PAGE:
Duterte Shuts Down Philippines’ Largest TV Network ABS-CBN

A vehicle enters the property of the broadcast network ABS-CBN on Tuesday, May 5, 2020, in Manila, Philippines. A government agency has ordered ABS-CBN, the country's leading broadcast network, which the president has targeted for its critical news coverage, to halt operations. (AP Photo/Aaron Favila) Use Information This content is …
AP Photo/Aaron Favila

The government of the Philippines ordered ABS-CBN, the nation’s largest television network, to cease operations on Tuesday after the Philippine Congress refused to renew the station’s license, Philippine news outlet Rappler reported.

The Philippines’ National Telecommunications Commission (NTC) issued a “cease and desist” order to ABS-CBN on Tuesday afternoon, ordering the network to halt its operations after its license expired on Monday, May 4. ABS-CBN went off the air soon after.

Critics accuse Philippine President Rodrigo Duterte of influencing his lawmaker allies to vote against the license renewal. Duterte’s personal vendetta against ABS-CBN dates back to 2016 when he was elected president. He accuses the network of refusing to air his campaign advertisements during the 2016 election, according to Rappler.

Since then, the president has repeatedly threatened to shut down ABS-CBN. According to Duterte, the network has demonstrated bias against his administration, and its coverage negatively portrays his government and policies, including his controversial “war on drugs,” which has killed thousands of people.

ABS-CBN is the largest entertainment and media conglomerate in the Philippines. It is owned by the Lopez family, one of the richest families in the country, who Duterte refers to as “oligarchs,” according to Rappler’s report.

In December 2019, Duterte foreshadowed this week’s developments, suggesting that the Lopez family might be wise to “sell” the network. “ABS-CBN, your contract will expire. You want to renew, but I don’t know if that will happen. If I were you, I’d sell it,” the president said at a press conference on December 30.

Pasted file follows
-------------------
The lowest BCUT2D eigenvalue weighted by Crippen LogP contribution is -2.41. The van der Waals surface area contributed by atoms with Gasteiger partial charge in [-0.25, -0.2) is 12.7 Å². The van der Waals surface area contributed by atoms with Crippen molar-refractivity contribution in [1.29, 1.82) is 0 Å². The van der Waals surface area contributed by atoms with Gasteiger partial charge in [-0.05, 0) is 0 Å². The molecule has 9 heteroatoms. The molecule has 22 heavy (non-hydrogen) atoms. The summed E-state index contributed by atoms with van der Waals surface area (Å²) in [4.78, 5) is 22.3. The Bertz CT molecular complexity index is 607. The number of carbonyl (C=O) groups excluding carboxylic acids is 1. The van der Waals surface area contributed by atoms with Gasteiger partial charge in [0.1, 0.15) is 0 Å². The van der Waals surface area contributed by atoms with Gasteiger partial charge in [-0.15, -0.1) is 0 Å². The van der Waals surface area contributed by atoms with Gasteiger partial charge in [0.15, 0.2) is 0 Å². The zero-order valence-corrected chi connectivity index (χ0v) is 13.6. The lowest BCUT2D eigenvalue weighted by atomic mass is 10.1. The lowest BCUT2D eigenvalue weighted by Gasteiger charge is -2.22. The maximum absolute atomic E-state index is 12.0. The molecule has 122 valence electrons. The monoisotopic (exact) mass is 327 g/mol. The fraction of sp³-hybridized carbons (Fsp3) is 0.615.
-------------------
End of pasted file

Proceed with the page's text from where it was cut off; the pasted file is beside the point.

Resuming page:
The Philippines’ House of Representatives, full of Duterte’s political allies, is responsible for issuing and renewing licenses. A number of bills for ABS-CBN’s license renewal have been pending since 2019, but critics accuse Congress of prioritizing other legislation, allowing the license to expire, Rappler reports.

ABS-CBN has ten days from May 5, when it received the “cease and desist” order, to respond “and explain why the frequencies assigned to it should not be recalled” Rappler reports. After ABS-CBN files a response, a hearing should be scheduled. The hearing cannot take place until after the current lockdown of Manila and the island of Luzon is lifted. Duterte recently extended the lockdown until May 15, meant to curb the spread of coronavirus.

On Wednesday, NTC Commissioner Gamaliel Cordoba appeared before the Philippine congress and told legislators that the commission could issue a “provisional authority” allowing ABS-CBN to remain on-air, pending the recommendation of Congress, ABS-CBN’s online news site reported on Wednesday.

Duterte has also targeted other news organizations, like Rappler, for what he considers biased coverage of his administration. Rappler’s founder, Maria Ressa, has been arrested at the urging of Duterte, accused of allegedly operating a company owned by non-Philippine citizens, considered a crime in the Philippines. Ressa denies the charges against her and claims that the president’s actions amount to an attack on freedom of the press.


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